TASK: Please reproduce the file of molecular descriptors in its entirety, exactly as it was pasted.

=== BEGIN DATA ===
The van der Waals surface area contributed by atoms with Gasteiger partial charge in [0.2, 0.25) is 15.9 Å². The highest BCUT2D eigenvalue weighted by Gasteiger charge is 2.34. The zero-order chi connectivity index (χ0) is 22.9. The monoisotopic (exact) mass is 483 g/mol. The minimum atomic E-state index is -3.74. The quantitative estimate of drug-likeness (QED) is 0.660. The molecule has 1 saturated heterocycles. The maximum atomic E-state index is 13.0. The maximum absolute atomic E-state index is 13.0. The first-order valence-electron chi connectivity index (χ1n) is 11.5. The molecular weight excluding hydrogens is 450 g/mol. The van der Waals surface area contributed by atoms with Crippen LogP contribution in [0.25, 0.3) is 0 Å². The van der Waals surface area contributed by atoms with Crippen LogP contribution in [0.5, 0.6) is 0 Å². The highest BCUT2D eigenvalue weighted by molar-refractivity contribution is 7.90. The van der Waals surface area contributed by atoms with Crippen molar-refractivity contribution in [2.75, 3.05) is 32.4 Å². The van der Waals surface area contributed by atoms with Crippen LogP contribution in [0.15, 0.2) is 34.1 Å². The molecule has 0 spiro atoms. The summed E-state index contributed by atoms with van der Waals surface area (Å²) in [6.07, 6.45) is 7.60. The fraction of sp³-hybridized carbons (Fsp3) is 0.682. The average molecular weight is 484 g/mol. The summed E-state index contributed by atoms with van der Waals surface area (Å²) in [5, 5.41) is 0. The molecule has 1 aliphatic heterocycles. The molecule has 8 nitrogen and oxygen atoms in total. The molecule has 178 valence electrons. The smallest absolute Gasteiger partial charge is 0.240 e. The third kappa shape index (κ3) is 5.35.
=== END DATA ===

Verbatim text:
The van der Waals surface area contributed by atoms with Gasteiger partial charge in [0.2, 0.25) is 15.9 Å². The highest BCUT2D eigenvalue weighted by Gasteiger charge is 2.34. The zero-order chi connectivity index (χ0) is 22.9. The monoisotopic (exact) mass is 483 g/mol. The minimum atomic E-state index is -3.74. The quantitative estimate of drug-likeness (QED) is 0.660. The molecule has 1 saturated heterocycles. The maximum atomic E-state index is 13.0. The maximum absolute atomic E-state index is 13.0. The first-order valence-electron chi connectivity index (χ1n) is 11.5. The molecular weight excluding hydrogens is 450 g/mol. The van der Waals surface area contributed by atoms with Crippen LogP contribution in [0.25, 0.3) is 0 Å². The van der Waals surface area contributed by atoms with Crippen LogP contribution in [0.5, 0.6) is 0 Å². The highest BCUT2D eigenvalue weighted by molar-refractivity contribution is 7.90. The van der Waals surface area contributed by atoms with Crippen molar-refractivity contribution in [2.75, 3.05) is 32.4 Å². The van der Waals surface area contributed by atoms with Crippen LogP contribution in [0.15, 0.2) is 34.1 Å². The molecule has 0 spiro atoms. The summed E-state index contributed by atoms with van der Waals surface area (Å²) in [6.07, 6.45) is 7.60. The fraction of sp³-hybridized carbons (Fsp3) is 0.682. The average molecular weight is 484 g/mol. The summed E-state index contributed by atoms with van der Waals surface area (Å²) in [5, 5.41) is 0. The molecule has 1 aliphatic heterocycles. The molecule has 8 nitrogen and oxygen atoms in total. The molecule has 178 valence electrons. The smallest absolute Gasteiger partial charge is 0.240 e. The third kappa shape index (κ3) is 5.35.